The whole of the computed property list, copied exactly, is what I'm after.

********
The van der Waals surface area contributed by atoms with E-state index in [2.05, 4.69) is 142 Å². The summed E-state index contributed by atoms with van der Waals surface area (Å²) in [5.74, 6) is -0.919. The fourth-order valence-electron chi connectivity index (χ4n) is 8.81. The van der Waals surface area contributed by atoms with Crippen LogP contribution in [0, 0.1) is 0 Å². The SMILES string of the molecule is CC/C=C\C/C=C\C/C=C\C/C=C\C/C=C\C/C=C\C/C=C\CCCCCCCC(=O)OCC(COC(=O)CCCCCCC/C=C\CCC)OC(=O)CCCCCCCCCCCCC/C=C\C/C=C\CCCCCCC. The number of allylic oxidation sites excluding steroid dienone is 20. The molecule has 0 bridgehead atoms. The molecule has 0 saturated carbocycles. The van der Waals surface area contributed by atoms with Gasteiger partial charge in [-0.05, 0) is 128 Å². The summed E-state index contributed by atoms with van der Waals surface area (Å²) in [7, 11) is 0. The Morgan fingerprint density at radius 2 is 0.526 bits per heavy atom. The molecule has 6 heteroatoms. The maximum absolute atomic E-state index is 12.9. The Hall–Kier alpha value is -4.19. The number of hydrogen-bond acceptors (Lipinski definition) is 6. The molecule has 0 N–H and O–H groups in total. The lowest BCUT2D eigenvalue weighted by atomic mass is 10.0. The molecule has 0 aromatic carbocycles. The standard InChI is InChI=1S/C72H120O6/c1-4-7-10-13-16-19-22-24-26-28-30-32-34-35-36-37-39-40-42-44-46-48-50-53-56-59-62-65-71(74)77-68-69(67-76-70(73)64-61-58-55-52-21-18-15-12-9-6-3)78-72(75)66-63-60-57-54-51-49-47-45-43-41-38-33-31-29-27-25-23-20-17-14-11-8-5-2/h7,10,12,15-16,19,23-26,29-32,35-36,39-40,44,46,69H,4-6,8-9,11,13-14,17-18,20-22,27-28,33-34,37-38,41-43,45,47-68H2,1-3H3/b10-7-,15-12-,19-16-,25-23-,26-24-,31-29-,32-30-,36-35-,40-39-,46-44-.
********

The van der Waals surface area contributed by atoms with E-state index in [2.05, 4.69) is 142 Å². The summed E-state index contributed by atoms with van der Waals surface area (Å²) in [5.74, 6) is -0.919. The fourth-order valence-electron chi connectivity index (χ4n) is 8.81. The van der Waals surface area contributed by atoms with Crippen LogP contribution in [0, 0.1) is 0 Å². The SMILES string of the molecule is CC/C=C\C/C=C\C/C=C\C/C=C\C/C=C\C/C=C\C/C=C\CCCCCCCC(=O)OCC(COC(=O)CCCCCCC/C=C\CCC)OC(=O)CCCCCCCCCCCCC/C=C\C/C=C\CCCCCCC. The number of allylic oxidation sites excluding steroid dienone is 20. The molecule has 0 bridgehead atoms. The molecule has 0 saturated carbocycles. The van der Waals surface area contributed by atoms with Gasteiger partial charge in [-0.05, 0) is 128 Å². The summed E-state index contributed by atoms with van der Waals surface area (Å²) in [7, 11) is 0. The Morgan fingerprint density at radius 2 is 0.526 bits per heavy atom. The molecule has 6 heteroatoms. The maximum absolute atomic E-state index is 12.9. The Hall–Kier alpha value is -4.19. The number of hydrogen-bond acceptors (Lipinski definition) is 6. The molecule has 0 N–H and O–H groups in total. The lowest BCUT2D eigenvalue weighted by atomic mass is 10.0. The molecule has 0 aromatic carbocycles. The standard InChI is InChI=1S/C72H120O6/c1-4-7-10-13-16-19-22-24-26-28-30-32-34-35-36-37-39-40-42-44-46-48-50-53-56-59-62-65-71(74)77-68-69(67-76-70(73)64-61-58-55-52-21-18-15-12-9-6-3)78-72(75)66-63-60-57-54-51-49-47-45-43-41-38-33-31-29-27-25-23-20-17-14-11-8-5-2/h7,10,12,15-16,19,23-26,29-32,35-36,39-40,44,46,69H,4-6,8-9,11,13-14,17-18,20-22,27-28,33-34,37-38,41-43,45,47-68H2,1-3H3/b10-7-,15-12-,19-16-,25-23-,26-24-,31-29-,32-30-,36-35-,40-39-,46-44-.